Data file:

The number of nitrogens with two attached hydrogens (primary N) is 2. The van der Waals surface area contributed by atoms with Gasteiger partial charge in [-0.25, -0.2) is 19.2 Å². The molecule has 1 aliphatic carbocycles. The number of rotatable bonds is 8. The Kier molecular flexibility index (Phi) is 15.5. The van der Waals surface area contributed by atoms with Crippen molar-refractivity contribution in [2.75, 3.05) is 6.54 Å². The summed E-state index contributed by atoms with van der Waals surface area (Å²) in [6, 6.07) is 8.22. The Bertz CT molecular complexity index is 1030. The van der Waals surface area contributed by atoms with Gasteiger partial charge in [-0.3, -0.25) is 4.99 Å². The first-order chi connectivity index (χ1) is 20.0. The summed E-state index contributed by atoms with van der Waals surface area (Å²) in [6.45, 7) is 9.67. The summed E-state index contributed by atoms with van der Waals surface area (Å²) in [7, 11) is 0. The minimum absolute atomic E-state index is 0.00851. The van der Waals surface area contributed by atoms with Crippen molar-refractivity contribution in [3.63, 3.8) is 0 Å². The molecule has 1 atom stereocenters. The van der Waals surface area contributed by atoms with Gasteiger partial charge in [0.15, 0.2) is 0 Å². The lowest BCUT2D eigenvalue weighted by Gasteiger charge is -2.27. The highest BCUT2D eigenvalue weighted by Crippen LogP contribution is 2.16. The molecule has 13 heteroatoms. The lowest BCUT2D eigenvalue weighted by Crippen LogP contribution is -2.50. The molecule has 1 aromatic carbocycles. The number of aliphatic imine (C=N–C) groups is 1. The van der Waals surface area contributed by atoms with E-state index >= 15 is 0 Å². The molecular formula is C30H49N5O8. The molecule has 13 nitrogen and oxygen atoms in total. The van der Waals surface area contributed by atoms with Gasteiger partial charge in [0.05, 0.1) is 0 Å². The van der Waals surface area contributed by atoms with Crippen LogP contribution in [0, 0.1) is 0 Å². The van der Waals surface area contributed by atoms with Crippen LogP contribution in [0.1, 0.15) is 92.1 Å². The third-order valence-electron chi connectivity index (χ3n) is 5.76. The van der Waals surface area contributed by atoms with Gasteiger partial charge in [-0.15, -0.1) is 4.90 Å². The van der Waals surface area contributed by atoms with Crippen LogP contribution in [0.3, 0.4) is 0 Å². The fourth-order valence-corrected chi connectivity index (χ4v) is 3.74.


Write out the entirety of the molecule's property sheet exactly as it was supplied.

The number of nitrogens with two attached hydrogens (primary N) is 2. The van der Waals surface area contributed by atoms with Gasteiger partial charge in [-0.25, -0.2) is 19.2 Å². The molecule has 1 aliphatic carbocycles. The number of rotatable bonds is 8. The Kier molecular flexibility index (Phi) is 15.5. The van der Waals surface area contributed by atoms with Crippen molar-refractivity contribution in [2.75, 3.05) is 6.54 Å². The summed E-state index contributed by atoms with van der Waals surface area (Å²) in [6, 6.07) is 8.22. The Bertz CT molecular complexity index is 1030. The van der Waals surface area contributed by atoms with Gasteiger partial charge in [-0.3, -0.25) is 4.99 Å². The first-order chi connectivity index (χ1) is 20.0. The summed E-state index contributed by atoms with van der Waals surface area (Å²) in [6.45, 7) is 9.67. The summed E-state index contributed by atoms with van der Waals surface area (Å²) in [7, 11) is 0. The minimum absolute atomic E-state index is 0.00851. The van der Waals surface area contributed by atoms with Crippen molar-refractivity contribution in [3.63, 3.8) is 0 Å². The molecule has 1 atom stereocenters. The van der Waals surface area contributed by atoms with Gasteiger partial charge in [0.15, 0.2) is 0 Å². The lowest BCUT2D eigenvalue weighted by Gasteiger charge is -2.27. The highest BCUT2D eigenvalue weighted by Crippen LogP contribution is 2.16. The molecule has 13 heteroatoms. The lowest BCUT2D eigenvalue weighted by Crippen LogP contribution is -2.50. The molecule has 1 aromatic carbocycles. The number of aliphatic imine (C=N–C) groups is 1. The van der Waals surface area contributed by atoms with E-state index >= 15 is 0 Å². The molecular formula is C30H49N5O8. The molecule has 13 nitrogen and oxygen atoms in total. The van der Waals surface area contributed by atoms with Gasteiger partial charge in [0.05, 0.1) is 0 Å². The van der Waals surface area contributed by atoms with Crippen LogP contribution in [0, 0.1) is 0 Å². The van der Waals surface area contributed by atoms with Crippen LogP contribution in [0.1, 0.15) is 92.1 Å². The third-order valence-electron chi connectivity index (χ3n) is 5.76. The van der Waals surface area contributed by atoms with Gasteiger partial charge in [-0.15, -0.1) is 4.90 Å². The van der Waals surface area contributed by atoms with Crippen LogP contribution in [0.3, 0.4) is 0 Å². The fourth-order valence-corrected chi connectivity index (χ4v) is 3.74.